I would focus on the children's wishes/needs, not hers or yours.

womblesofwestminster Wed 29-Jan-14 16:28:52

DuskAndShiver maybe a bit of both, with emphasis on the latter.

womblesofwestminster Wed 29-Jan-14 16:27:11

Just seen Only1scoops reply. Perhaps more tactful so I'll use that one.

womblesofwestminster Wed 29-Jan-14 16:26:30

If she realised there was a problem with her dd behaviour she should have acted though shouldn't she? That's the whole problem. Her attitude, not her dd behaviour.

My thoughts exactly.

I will send your reply. I think its a good un.

DuskAndShiver Wed 29-Jan-14 16:25:56

wombles, do you think she is apologising and wants to carry on because she wants to be friends with you; or because she wants the children to play together?

amidaiwish Wed 29-Jan-14 16:18:04

I'd go with Only1scoop's suggestion

Floggingmolly Wed 29-Jan-14 16:16:57

She hasn't seen that behaviour for a "long, long time"? But you have, evidently, haven't you? So the next playdate will be exactly the same as the last ones. Don't go.

horsetowater Wed 29-Jan-14 16:14:15

Ooo er...

invicta Wed 29-Jan-14 16:09:18

Maybe she has read this thread...

Lioninthesun Wed 29-Jan-14 15:57:43

I think you just meet up less often and on neutral ground - soft play or park or something. That way you can keep them aware of each other in case they end up in the same class, not feel like a cow to the other mother (even though I agree with you she needs to learn to discipline her or she will be in for a very tough few years ahead!) and I think perhaps the other child being there may have been a mistake (not your DS the other girl playing when you arrived I mean). I do think is she felt she was on her turf, with another friend there already 'on-side' or whatever, your poor DD may have been on the back-foot. They are only kids though and if they usually get on well and you feel there would be a benefit, perhaps stopping them altogether is not quite right? If you could do it on a day when DS wasn't there it might help too? Just ideas. I have a friend a bit similar - don't agree on parenting ishoos etc - but the kids love playing so I grin and bear it, for now.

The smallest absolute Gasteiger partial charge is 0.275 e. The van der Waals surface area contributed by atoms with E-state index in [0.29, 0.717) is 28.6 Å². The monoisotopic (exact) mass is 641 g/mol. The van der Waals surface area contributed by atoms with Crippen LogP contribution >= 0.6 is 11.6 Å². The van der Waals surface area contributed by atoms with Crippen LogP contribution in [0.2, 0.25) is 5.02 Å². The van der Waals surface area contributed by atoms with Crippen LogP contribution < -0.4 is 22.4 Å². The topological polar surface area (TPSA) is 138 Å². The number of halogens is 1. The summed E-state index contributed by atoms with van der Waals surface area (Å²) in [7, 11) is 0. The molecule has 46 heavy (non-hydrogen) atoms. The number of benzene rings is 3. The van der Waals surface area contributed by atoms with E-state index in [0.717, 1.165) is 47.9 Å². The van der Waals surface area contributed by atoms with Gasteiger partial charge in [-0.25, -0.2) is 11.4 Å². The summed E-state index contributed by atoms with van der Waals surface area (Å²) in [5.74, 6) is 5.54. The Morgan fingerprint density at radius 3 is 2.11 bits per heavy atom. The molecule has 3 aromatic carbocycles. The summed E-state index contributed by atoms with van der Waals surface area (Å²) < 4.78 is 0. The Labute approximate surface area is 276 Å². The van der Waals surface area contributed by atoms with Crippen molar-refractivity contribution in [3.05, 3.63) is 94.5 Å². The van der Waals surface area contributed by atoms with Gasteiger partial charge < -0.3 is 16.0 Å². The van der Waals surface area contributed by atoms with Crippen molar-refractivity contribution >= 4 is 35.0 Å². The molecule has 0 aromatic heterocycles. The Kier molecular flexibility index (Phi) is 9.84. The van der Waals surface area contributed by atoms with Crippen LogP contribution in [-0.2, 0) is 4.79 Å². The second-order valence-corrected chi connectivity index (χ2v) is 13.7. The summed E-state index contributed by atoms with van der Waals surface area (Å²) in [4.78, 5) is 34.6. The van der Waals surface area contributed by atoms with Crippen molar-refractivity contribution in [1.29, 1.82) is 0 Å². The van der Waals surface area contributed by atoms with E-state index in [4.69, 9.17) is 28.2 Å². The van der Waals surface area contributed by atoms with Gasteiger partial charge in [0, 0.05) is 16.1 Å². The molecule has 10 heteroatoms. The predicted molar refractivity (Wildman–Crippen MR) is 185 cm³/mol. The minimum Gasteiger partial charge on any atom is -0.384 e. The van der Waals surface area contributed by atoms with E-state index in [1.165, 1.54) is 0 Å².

MrsKent Wed 29-Jan-14 15:48:43

I'd say I can see you struggle to take a more disciplinarian role I am sure you love your dd very much but don't you think at times you need to be more firm?

Only1scoop Wed 29-Jan-14 15:48:19

"Don't worry....lets get them together at the park when the weather warms up a little and wear them out. See you soon"
And then just leave it.
It seems more trouble than it's worth at moment so I wouldn't make further plans yet.

YellowDinosaur Wed 29-Jan-14 15:32:54

If she realised there was a problem with her dd behaviour she should have acted though shouldn't she? That's the whole problem. Her attitude, not her dd behaviour.

I'd respond with 'thanks I appreciate that. However the children clearly aren't enjoying each others company at the moment so let's leave it for now. Maybe we can try again in a few months'

birdybear Wed 29-Jan-14 15:32:39

Just say, thanks for that. I appreciate it and next time yet see her tell her you are going to the library on Tuesday!

womblesofwestminster Wed 29-Jan-14 15:24:25